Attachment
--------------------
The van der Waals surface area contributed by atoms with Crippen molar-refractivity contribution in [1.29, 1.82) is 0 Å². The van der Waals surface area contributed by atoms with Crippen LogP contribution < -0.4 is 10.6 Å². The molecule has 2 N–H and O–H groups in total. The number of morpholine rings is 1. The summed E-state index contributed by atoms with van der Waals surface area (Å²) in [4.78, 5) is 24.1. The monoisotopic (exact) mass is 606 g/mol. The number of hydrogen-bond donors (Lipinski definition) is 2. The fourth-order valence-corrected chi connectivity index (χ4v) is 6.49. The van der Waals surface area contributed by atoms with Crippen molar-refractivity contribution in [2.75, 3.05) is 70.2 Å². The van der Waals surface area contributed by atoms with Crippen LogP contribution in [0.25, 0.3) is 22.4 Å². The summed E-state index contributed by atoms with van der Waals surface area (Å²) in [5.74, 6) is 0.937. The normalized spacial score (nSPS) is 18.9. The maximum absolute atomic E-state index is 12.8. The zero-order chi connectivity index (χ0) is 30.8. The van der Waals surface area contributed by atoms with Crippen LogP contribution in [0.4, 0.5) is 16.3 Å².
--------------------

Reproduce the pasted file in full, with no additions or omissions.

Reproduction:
The van der Waals surface area contributed by atoms with Crippen molar-refractivity contribution in [1.29, 1.82) is 0 Å². The van der Waals surface area contributed by atoms with Crippen LogP contribution < -0.4 is 10.6 Å². The molecule has 2 N–H and O–H groups in total. The number of morpholine rings is 1. The summed E-state index contributed by atoms with van der Waals surface area (Å²) in [4.78, 5) is 24.1. The monoisotopic (exact) mass is 606 g/mol. The number of hydrogen-bond donors (Lipinski definition) is 2. The fourth-order valence-corrected chi connectivity index (χ4v) is 6.49. The van der Waals surface area contributed by atoms with Crippen molar-refractivity contribution in [2.75, 3.05) is 70.2 Å². The van der Waals surface area contributed by atoms with Crippen LogP contribution in [0.25, 0.3) is 22.4 Å². The summed E-state index contributed by atoms with van der Waals surface area (Å²) in [5.74, 6) is 0.937. The normalized spacial score (nSPS) is 18.9. The maximum absolute atomic E-state index is 12.8. The zero-order chi connectivity index (χ0) is 30.8. The van der Waals surface area contributed by atoms with Crippen LogP contribution in [0.4, 0.5) is 16.3 Å².